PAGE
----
Founded by a medical doctor and an engineer in 2017, Japanese medtech startup Ubie which focuses on AI-based applications announced that it has raised $18.7M (JPY2 billion) in Series B funding led by SUZUKEN CO., LTD., a listed pharmaceutical distributor company in Japan. The pharma company has also entered into a strategic partnership with Ubie.
The startup will use the fresh funds to scale up the use of its healthtech platforms, expand research and development capabilities, and staff its various sales and engineering teams. These funds will enable the company to quickly scale its Hospital SaaS (Software as a Service) product “Ubie for Hospital”, and its consumer application, AI symptom checker “Ubie”, to reach new partners and customers nationwide.
In addition, Ubie also aims to expand its presence abroad in the near future.
WHAT THEY DO
The Ubie for Hospital product, also known as AI Monshin (Monshin means interview with a doctor/record taking in Japanese) is an AI-driven medical questionnaire software targeting users at medical institutions, in order to support document creation of clinical records under supervision from specialists. The SaaS solution which was launched in 2017 combines multiple workflow enhancing functions with Clinical Decision Support (CDS).
Patients will answer questions generated by AI Monshin while in the waiting room and their answers are summarized and translated into EHR compatible text. Next, physicians will review the results in the examination room prior to seeing the patient. The physician will then use the information collected by AI Monshin to examine and diagnose the patient. According to the startup’s latest statistics in January 2020, more than 200 medical institutions in Japan are using AI Monshin.
The second product, a consumer-facing AI symptom checker named Dr Ubie, is a physician supervised symptom checking app. Users can understand their symptoms by answering questions prompted by the AI and learn how to cope with the symptoms based on the disease information.
THE LARGER TREND
At the height of the COVID-19 pandemic in Japan last month, Ubie released an add-on COVID-19 triage system on its Ubie for Hospital platform to help doctors and medical workers with better and more efficient diagnosis. Ubie said that its online screening and triage tool could rapidly differentiate between those potentially really sick with COVID-19 and those with less life-threatening ailments, which also help to prevent hospitals from being overwhelmed and nosocomial infection.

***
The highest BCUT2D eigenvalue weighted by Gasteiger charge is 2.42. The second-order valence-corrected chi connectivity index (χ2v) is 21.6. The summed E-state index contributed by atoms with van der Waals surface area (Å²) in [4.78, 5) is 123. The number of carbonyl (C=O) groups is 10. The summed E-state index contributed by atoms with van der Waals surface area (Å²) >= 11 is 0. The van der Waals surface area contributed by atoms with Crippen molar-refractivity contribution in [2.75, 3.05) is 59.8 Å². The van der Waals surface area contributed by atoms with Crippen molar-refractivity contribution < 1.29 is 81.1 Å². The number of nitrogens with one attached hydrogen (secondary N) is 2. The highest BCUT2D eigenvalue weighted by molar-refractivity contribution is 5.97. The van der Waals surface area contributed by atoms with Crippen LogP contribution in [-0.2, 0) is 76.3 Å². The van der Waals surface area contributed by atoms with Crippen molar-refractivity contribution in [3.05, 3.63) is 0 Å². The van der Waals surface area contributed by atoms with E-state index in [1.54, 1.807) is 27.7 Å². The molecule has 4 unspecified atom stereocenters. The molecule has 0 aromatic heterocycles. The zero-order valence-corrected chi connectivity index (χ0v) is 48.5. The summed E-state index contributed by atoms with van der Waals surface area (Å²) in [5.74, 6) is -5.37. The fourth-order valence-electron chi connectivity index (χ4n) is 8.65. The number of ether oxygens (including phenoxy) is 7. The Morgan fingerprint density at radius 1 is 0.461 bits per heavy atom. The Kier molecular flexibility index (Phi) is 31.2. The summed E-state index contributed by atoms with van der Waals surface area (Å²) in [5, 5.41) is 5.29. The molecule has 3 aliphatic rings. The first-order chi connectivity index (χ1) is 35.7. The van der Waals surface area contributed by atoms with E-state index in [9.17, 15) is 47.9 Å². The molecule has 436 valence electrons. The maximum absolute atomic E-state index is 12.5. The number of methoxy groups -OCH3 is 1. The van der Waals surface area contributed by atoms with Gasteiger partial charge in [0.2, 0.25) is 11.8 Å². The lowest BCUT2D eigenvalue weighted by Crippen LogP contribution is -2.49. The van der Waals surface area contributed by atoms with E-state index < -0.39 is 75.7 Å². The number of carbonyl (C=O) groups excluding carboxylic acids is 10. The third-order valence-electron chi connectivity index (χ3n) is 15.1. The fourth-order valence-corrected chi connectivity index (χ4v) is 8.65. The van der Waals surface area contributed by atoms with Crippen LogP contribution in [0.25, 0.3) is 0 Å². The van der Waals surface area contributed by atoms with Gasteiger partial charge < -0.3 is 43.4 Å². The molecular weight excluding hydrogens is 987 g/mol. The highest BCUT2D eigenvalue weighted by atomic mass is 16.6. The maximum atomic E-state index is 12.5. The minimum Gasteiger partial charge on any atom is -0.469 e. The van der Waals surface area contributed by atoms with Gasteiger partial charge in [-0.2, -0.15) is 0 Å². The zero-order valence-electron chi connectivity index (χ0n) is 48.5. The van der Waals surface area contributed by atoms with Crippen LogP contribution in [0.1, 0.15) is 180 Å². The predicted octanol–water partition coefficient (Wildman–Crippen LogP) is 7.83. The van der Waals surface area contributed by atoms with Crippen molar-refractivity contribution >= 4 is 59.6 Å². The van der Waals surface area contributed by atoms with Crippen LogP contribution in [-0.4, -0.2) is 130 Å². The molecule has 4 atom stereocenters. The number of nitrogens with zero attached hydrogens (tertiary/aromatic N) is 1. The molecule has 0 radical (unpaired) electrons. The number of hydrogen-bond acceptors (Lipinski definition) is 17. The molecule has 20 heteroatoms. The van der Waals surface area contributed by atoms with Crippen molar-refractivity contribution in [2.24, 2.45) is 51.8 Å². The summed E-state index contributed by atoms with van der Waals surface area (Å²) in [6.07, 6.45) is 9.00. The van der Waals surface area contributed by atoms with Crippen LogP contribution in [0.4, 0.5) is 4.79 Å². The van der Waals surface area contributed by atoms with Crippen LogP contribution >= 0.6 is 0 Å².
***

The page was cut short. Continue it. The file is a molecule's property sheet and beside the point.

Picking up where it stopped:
In May 2018, Ubie raised an estimated $2.7 million (JPY 300 million) in funding led by Kanden Venture Management (KVM), which is a corporate venture capital of The Kansai Electric Power Company headquartered in Osaka, according to an article by The Bridge.
ON THE RECORD
“Today, technology supports every aspect of life,” said Kota Kubo, AI engineer and co-founder of Ubie. “In the current coronavirus pandemic, new technologies are being utilized to stop the infection.
However, many of the technologies and products that we use daily in Japan are developed by foreign tech companies. As a Japanese tech entrepreneur, this fact makes me disappointed and impatient. The COVID-19 situation is still very unpredictable, but progress to this point continues to prove to the world that Japan’s healthcare system is effective and resilient. I believe it is our turn to support our healthcare workers.”
“I strongly believe that our company is going to play a crucial role in combating the current crisis. During these uncertain times, our mission; “to develop a healthcare guide for everyone” has never been more important. With our AI-based symptom checker and clinical decision support technology, which we have been developing since 2013, we will make healthcare accessible to everyone by creating a “search engine” for healthcare. We are going to go full throttle to realize our company mission as soon as possible, with help from this fresh round of funding, and with the full support of all our stakeholders,” said Ubie co-founder and medical doctor, Yoshinori Abe.